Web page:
All the Wrong People Are Dying is not actually an album, but a collection of the earlier Styrenes album A Monster and a Devil alongside several 12”s and a compilation track. Somehow, despite the cobbled-together nature of its assembly, the CD flows more cohesively than most properly assembled albums do. Go figure.
The Styrenes, initially in a post-punk vein more similar to fellow Cleveland stand-outs like Pere Ubu or Human Switchboard, truly came into their own when they began recording spoken word material, the majority of which can be found on this release and We Care, So You Don’t Have To. Earlier tracks like “Drano in Your Veins” or “Electricity” (reworked on this album as “Memory of You”) have a certain charm, but seem to be pulling punches by comparison. It’s an odd brand of spoken word, one that better captures an indigenous American music more than any other band I’ve spoken to. It’s the music of working class people telling stories of despair and violence over a loud jukebox in a bar, and not just any bar.
See, most bars fall into what I would roughly term the “sex-death” continuum, in that people go to bars to either get laid or to slowly kill themselves. I have always been more attracted to the bars more firmly positioned on the death end of the spectrum; that’s where the better stories are. Everyone in them, terminal janitors or people who otherwise serve at hipper bars or youth of a sympathetic disillusionment to my own, are filled with reports back from the mundane disappointments of small town living… cyclical like Greek tragedies, seemingly inevitable in retrospect and repetitious enough where sometimes the inevitability becomes apparent before the retrospection.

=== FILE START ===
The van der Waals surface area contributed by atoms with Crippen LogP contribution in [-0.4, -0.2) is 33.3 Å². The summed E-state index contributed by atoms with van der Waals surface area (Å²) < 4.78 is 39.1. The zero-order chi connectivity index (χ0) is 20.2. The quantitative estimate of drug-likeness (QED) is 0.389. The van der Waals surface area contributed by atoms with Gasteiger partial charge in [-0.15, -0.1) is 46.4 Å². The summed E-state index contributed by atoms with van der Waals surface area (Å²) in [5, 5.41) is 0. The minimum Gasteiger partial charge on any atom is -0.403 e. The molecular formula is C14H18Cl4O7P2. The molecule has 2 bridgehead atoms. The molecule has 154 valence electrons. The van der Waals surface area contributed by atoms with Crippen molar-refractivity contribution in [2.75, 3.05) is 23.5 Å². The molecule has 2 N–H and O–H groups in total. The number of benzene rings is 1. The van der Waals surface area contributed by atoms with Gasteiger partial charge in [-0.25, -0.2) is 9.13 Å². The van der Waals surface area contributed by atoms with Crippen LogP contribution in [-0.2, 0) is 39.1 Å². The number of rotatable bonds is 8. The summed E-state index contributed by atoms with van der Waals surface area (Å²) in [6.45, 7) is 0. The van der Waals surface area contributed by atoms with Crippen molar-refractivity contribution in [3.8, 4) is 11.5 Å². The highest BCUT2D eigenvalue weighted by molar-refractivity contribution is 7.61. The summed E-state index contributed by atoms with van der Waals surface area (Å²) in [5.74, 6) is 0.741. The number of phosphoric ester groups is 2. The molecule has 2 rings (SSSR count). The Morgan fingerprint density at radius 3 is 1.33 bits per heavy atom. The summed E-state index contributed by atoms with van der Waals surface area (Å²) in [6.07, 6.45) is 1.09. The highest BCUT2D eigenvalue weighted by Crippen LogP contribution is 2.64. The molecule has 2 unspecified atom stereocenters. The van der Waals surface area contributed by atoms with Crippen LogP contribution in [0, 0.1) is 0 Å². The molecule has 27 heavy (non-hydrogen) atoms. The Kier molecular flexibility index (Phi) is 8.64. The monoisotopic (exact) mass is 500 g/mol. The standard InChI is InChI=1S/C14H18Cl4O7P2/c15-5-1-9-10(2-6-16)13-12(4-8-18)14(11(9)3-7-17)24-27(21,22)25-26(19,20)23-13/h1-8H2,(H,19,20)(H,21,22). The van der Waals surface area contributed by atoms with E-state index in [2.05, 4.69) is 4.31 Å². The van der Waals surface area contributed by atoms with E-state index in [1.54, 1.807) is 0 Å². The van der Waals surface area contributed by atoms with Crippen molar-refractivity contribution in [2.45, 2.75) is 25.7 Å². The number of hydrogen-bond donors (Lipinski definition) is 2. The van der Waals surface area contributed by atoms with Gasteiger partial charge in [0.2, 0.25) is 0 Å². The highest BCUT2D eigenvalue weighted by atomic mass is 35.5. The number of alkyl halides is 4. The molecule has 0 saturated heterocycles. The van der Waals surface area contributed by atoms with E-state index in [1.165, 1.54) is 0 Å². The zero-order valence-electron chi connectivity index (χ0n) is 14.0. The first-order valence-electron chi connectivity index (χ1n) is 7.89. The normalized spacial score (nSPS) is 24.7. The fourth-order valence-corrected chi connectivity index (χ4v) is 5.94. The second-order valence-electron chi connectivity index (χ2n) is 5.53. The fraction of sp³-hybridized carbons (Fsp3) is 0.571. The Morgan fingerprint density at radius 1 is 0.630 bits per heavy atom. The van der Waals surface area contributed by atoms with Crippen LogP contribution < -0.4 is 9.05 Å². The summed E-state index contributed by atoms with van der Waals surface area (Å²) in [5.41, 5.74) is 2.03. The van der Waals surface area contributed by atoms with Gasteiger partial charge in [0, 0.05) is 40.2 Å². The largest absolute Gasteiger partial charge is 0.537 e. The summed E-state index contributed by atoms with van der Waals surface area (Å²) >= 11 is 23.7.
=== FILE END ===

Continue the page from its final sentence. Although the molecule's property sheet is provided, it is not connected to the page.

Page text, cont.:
The Styrenes get this with a remarkable lack of superficial beat influence. The dissonance of their backing tracks account not only for the incessant piping jukeboxes, but the passing of nearby traffic and the unpacking of night delivery trucks. Though seemingly a source text to bands like The Hold Steady and Lifter Puller, they are working on an entirely different wavelength, an older more matured one where the promise of psychedelic drugs no longer seems promising, where one will mumble the sexier of their failures and hang-ups in their mind like pop songs, sometimes as pop songs in less eloquent moments. It’s no mistake that the most straightforward and catchiest track on the album is the torch song “Memory of You”. It’s the genuine appeal of the narrator’s memory, not the woman left behind (who isn’t even detailed at all in the lyrics), but the moth-eaten garage sale Sinatra sleeve vibe of the whole thing. The promise of more dignified and wonderful failures.
Avant-garde wind instruments are employed in excellent poetic metaphor on tracks like “Two Up Two Down”, the true story of a kidnapping and execution, and the wonderful 20 minute epic “Jetsam”. Though the woodwind squeal had been used similarly in early Pere Ubu tracks like “Laughing”, to mimic and distort the rhythms of laughter and machinery, the much extended track run-times of The Styrenes give these more time to morph and create fluid meaning. “Jetsam” in particular is the track that “Revolution #9” was supposed to be; we have the atonality those of police scanners, prolonged enough to avoid the initial shock of trauma, to normalize them. Then prolonged enough to come to deeper shock of normalization. The narrative of two attractive people falling into a swirl of drugs and misfortune is announced with such understatement as to lack all romance, another great achievement of the track.
“True Confessions” hearkens back to the feel of The Velvet Underground’s “The Murder Mystery”, and I would argue is the album’s weakest track for it. The collapsing of three voices into one sonic entity feeling too strictly formal for such direct proceedings. Despite this, the band continues to explore dissonance in exciting ways.
All the Wrong People, again despite the Frankenstein assembly, takes on a distinct arc, one of a descent into hell. The first three tracks all showcase the band reining in dissonant tendencies, showcasing a piano sensibility not foreign to the E-Street Band. But as the tracks become increasingly lengthier, the subject matter becomes darker, the wordplay becomes less playful, and the overall effect becomes much more abrasive to the listener. This is not an album one can put on loop or play casually on an iPod, but it’s a necessary one.
RIYL: Hold Steady, Lifter Puller, The Fall, Velvet Underground, Pere Ubu, Jack Kerouac, Bill Hicks, Lou Reed, Bruce Springsteen